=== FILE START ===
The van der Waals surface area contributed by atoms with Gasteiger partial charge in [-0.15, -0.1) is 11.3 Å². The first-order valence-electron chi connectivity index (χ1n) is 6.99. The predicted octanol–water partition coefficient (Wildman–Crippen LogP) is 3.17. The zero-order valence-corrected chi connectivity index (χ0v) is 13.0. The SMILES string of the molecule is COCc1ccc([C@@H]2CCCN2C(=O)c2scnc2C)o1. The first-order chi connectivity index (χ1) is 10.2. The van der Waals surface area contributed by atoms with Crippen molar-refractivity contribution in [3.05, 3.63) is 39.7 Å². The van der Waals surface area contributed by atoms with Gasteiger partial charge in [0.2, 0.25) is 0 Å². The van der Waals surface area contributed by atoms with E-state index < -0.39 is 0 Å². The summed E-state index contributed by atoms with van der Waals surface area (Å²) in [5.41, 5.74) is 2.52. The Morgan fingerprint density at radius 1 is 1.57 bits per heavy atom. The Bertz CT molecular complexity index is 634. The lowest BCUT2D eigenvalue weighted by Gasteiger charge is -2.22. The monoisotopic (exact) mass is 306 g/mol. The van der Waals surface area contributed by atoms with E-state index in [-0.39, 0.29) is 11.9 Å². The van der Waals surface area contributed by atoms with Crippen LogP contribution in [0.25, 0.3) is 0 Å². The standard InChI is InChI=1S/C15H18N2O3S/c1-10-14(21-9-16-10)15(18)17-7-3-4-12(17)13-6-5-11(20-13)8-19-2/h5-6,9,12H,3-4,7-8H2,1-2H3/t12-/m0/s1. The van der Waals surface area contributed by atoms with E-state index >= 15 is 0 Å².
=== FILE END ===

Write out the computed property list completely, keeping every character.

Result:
The van der Waals surface area contributed by atoms with Gasteiger partial charge in [-0.15, -0.1) is 11.3 Å². The first-order valence-electron chi connectivity index (χ1n) is 6.99. The predicted octanol–water partition coefficient (Wildman–Crippen LogP) is 3.17. The zero-order valence-corrected chi connectivity index (χ0v) is 13.0. The SMILES string of the molecule is COCc1ccc([C@@H]2CCCN2C(=O)c2scnc2C)o1. The first-order chi connectivity index (χ1) is 10.2. The van der Waals surface area contributed by atoms with Crippen molar-refractivity contribution in [3.05, 3.63) is 39.7 Å². The van der Waals surface area contributed by atoms with Gasteiger partial charge in [0.2, 0.25) is 0 Å². The van der Waals surface area contributed by atoms with E-state index < -0.39 is 0 Å². The summed E-state index contributed by atoms with van der Waals surface area (Å²) in [5.41, 5.74) is 2.52. The Morgan fingerprint density at radius 1 is 1.57 bits per heavy atom. The Bertz CT molecular complexity index is 634. The lowest BCUT2D eigenvalue weighted by Gasteiger charge is -2.22. The monoisotopic (exact) mass is 306 g/mol. The van der Waals surface area contributed by atoms with E-state index in [-0.39, 0.29) is 11.9 Å². The van der Waals surface area contributed by atoms with Crippen LogP contribution in [0.25, 0.3) is 0 Å². The standard InChI is InChI=1S/C15H18N2O3S/c1-10-14(21-9-16-10)15(18)17-7-3-4-12(17)13-6-5-11(20-13)8-19-2/h5-6,9,12H,3-4,7-8H2,1-2H3/t12-/m0/s1. The van der Waals surface area contributed by atoms with E-state index >= 15 is 0 Å².